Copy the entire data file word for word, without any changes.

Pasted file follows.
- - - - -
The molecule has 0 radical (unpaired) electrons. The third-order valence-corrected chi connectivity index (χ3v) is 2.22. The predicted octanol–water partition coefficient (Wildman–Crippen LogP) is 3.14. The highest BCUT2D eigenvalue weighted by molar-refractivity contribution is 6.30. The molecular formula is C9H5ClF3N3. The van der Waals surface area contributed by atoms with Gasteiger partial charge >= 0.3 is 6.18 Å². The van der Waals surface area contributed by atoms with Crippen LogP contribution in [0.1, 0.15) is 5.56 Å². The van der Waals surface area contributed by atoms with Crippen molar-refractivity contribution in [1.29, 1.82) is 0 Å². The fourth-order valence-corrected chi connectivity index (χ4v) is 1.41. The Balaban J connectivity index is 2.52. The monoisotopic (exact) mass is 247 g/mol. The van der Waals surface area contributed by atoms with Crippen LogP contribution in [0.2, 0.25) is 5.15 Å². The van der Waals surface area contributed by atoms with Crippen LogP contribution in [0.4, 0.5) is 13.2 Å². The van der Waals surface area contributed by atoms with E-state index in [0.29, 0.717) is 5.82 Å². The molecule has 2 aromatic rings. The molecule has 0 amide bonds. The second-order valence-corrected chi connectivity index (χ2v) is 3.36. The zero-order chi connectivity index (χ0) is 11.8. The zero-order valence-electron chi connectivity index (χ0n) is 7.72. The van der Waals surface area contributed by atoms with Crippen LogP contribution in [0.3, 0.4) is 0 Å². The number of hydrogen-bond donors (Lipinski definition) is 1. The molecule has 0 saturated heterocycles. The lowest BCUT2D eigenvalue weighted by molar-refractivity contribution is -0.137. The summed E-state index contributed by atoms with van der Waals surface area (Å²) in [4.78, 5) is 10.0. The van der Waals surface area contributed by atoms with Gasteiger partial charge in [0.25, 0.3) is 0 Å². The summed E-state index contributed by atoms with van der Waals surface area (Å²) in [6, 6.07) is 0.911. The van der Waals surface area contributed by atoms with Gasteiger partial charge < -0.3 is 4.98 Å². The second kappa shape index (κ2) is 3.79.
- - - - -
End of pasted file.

The molecule has 0 radical (unpaired) electrons. The third-order valence-corrected chi connectivity index (χ3v) is 2.22. The predicted octanol–water partition coefficient (Wildman–Crippen LogP) is 3.14. The highest BCUT2D eigenvalue weighted by molar-refractivity contribution is 6.30. The molecular formula is C9H5ClF3N3. The van der Waals surface area contributed by atoms with Gasteiger partial charge >= 0.3 is 6.18 Å². The van der Waals surface area contributed by atoms with Crippen LogP contribution in [0.1, 0.15) is 5.56 Å². The van der Waals surface area contributed by atoms with Crippen molar-refractivity contribution in [1.29, 1.82) is 0 Å². The fourth-order valence-corrected chi connectivity index (χ4v) is 1.41. The Balaban J connectivity index is 2.52. The monoisotopic (exact) mass is 247 g/mol. The van der Waals surface area contributed by atoms with Crippen LogP contribution in [0.2, 0.25) is 5.15 Å². The van der Waals surface area contributed by atoms with Crippen LogP contribution in [0.4, 0.5) is 13.2 Å². The van der Waals surface area contributed by atoms with E-state index in [0.29, 0.717) is 5.82 Å². The molecule has 2 aromatic rings. The molecule has 0 amide bonds. The second-order valence-corrected chi connectivity index (χ2v) is 3.36. The zero-order chi connectivity index (χ0) is 11.8. The zero-order valence-electron chi connectivity index (χ0n) is 7.72. The van der Waals surface area contributed by atoms with Crippen LogP contribution in [0.3, 0.4) is 0 Å². The number of hydrogen-bond donors (Lipinski definition) is 1. The molecule has 0 saturated heterocycles. The lowest BCUT2D eigenvalue weighted by molar-refractivity contribution is -0.137. The summed E-state index contributed by atoms with van der Waals surface area (Å²) in [4.78, 5) is 10.0. The van der Waals surface area contributed by atoms with Gasteiger partial charge in [0.25, 0.3) is 0 Å². The summed E-state index contributed by atoms with van der Waals surface area (Å²) in [6, 6.07) is 0.911. The van der Waals surface area contributed by atoms with Gasteiger partial charge < -0.3 is 4.98 Å². The second kappa shape index (κ2) is 3.79.